|Normally, fill flash should be weaker than the main light source, so it just lightens the shadows. If the "fill-flash" is too strong, it will eliminate the shadows and produce an unnatural look. Photo by Ron Leach|
|With backlighting, the fill-flash should balance the background exposure, thus keeping the subject from appearing in silhouette. The flash also adds keylights to the subject's eyes, giving them "life." Some camera/flash systems allow you to set the fill ratio. And some will automatically balance foreground and background exposures. Photo by Ron Leach|
|If you're shooting against a sky background, you can use "key-flash": Set the flash to overpower the ambient light by a stop, and expose for the flash. Thus, the flash-lit subject will be properly exposed, while the ambient-lit background is slightly underexposed, giving a darker, more dramatic sky. Again, some camera/flash systems let you select the fill ratio (set the flash for +1). You can also do it manually, by placing the flash at a distance that calls for one stop less exposure than the ambient light, and setting the camera for the flash-exposure aperture. This will underexpose the ambient light by one stop. Photo by Ron Leach|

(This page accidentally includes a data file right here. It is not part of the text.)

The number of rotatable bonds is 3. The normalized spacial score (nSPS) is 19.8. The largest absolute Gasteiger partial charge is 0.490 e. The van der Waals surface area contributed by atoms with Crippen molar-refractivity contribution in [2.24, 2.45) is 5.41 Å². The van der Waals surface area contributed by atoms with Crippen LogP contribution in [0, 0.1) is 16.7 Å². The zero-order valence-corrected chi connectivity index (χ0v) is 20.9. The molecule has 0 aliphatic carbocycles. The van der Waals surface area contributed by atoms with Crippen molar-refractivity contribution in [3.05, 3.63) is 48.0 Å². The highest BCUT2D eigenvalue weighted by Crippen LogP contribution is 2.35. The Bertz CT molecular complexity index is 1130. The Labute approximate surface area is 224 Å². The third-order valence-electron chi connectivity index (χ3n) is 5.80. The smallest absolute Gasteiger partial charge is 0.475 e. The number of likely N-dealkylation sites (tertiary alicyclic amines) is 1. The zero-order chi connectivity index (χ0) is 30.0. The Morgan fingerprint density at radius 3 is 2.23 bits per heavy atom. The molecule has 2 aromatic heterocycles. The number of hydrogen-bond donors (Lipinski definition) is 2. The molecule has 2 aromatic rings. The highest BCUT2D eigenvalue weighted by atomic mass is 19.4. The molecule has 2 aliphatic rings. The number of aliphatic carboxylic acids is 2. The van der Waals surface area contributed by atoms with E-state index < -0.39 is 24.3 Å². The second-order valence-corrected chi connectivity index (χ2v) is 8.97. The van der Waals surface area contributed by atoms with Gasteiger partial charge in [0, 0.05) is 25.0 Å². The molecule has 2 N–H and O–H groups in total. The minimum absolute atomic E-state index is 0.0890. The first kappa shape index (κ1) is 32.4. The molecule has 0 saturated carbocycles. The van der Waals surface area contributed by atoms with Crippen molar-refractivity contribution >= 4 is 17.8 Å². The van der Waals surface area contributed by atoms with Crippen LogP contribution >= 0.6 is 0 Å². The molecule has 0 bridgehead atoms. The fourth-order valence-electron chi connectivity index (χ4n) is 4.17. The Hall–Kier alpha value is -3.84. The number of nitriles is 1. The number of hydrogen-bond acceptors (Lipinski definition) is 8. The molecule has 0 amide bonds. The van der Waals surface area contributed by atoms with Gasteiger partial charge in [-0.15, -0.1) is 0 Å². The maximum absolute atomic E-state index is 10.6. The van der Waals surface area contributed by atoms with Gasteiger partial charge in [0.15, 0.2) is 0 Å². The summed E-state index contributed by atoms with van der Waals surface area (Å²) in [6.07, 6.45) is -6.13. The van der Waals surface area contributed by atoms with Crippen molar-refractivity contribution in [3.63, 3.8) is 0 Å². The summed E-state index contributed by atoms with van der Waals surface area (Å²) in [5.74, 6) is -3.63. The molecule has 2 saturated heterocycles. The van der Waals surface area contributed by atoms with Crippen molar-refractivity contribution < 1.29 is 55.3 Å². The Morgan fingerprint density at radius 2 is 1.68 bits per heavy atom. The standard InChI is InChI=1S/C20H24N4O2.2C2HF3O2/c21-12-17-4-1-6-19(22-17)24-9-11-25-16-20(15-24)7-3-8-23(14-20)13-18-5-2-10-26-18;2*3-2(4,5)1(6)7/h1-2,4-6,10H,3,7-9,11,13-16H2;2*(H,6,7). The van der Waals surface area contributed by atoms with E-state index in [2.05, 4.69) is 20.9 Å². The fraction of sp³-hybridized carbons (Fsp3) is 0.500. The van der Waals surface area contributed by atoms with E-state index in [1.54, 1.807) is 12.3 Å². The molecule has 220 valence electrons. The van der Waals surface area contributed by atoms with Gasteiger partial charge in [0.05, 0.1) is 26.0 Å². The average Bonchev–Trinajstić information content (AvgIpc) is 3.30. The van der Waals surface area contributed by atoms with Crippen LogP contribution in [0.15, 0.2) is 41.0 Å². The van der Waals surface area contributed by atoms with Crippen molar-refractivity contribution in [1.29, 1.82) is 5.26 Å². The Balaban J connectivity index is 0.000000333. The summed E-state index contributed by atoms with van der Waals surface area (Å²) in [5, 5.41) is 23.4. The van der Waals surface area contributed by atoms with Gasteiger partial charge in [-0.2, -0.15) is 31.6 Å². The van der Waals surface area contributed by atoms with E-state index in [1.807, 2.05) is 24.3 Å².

|A bounce umbrella is an easily positioned source of soft light. Aim your flash unit at the umbrella, and the reflected light output is enlarged and thus softened as it is reflected (bounced) from the umbrella onto the subject. The umbrella's inner surface can be coated with white, silver or gold fabric. White produces soft light, silver produces harsher but still soft light, and gold produces warm soft light that's great for portraits.|
|A shoot-through umbrella is covered with translucent fabric. The flash unit is again aimed into the umbrella, but the umbrella is aimed at the subject—you're using light transmitted by the fabric, rather than light reflected from it. Shoot-throughs are handy when you need to position the light source very close to the subject, or are working in a room/studio with a low ceiling.|